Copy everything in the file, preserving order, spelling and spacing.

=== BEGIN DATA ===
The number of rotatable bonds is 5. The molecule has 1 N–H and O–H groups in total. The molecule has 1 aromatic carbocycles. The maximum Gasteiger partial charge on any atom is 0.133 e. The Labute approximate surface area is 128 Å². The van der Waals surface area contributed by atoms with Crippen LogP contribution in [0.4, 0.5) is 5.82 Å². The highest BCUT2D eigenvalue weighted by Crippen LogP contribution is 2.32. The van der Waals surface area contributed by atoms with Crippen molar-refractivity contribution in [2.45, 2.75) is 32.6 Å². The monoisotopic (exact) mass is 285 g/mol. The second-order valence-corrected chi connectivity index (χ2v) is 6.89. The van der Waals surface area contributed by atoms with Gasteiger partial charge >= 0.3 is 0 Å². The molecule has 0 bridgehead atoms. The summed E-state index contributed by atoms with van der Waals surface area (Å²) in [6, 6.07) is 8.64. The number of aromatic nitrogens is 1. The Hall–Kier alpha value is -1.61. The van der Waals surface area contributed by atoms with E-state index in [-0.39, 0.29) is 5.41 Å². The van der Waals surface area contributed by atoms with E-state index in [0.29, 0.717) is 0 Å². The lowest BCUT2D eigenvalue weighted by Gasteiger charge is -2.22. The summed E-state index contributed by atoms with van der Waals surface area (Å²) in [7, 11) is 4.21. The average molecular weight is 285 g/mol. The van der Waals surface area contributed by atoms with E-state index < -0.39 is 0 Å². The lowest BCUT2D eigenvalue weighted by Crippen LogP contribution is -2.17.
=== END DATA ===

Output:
The number of rotatable bonds is 5. The molecule has 1 N–H and O–H groups in total. The molecule has 1 aromatic carbocycles. The maximum Gasteiger partial charge on any atom is 0.133 e. The Labute approximate surface area is 128 Å². The van der Waals surface area contributed by atoms with Crippen LogP contribution in [0.4, 0.5) is 5.82 Å². The highest BCUT2D eigenvalue weighted by Crippen LogP contribution is 2.32. The van der Waals surface area contributed by atoms with Crippen molar-refractivity contribution in [2.45, 2.75) is 32.6 Å². The monoisotopic (exact) mass is 285 g/mol. The second-order valence-corrected chi connectivity index (χ2v) is 6.89. The van der Waals surface area contributed by atoms with Gasteiger partial charge >= 0.3 is 0 Å². The molecule has 0 bridgehead atoms. The summed E-state index contributed by atoms with van der Waals surface area (Å²) in [6, 6.07) is 8.64. The number of aromatic nitrogens is 1. The Hall–Kier alpha value is -1.61. The van der Waals surface area contributed by atoms with E-state index in [-0.39, 0.29) is 5.41 Å². The van der Waals surface area contributed by atoms with E-state index in [0.29, 0.717) is 0 Å². The lowest BCUT2D eigenvalue weighted by Gasteiger charge is -2.22. The summed E-state index contributed by atoms with van der Waals surface area (Å²) in [7, 11) is 4.21. The average molecular weight is 285 g/mol. The van der Waals surface area contributed by atoms with E-state index < -0.39 is 0 Å². The lowest BCUT2D eigenvalue weighted by Crippen LogP contribution is -2.17.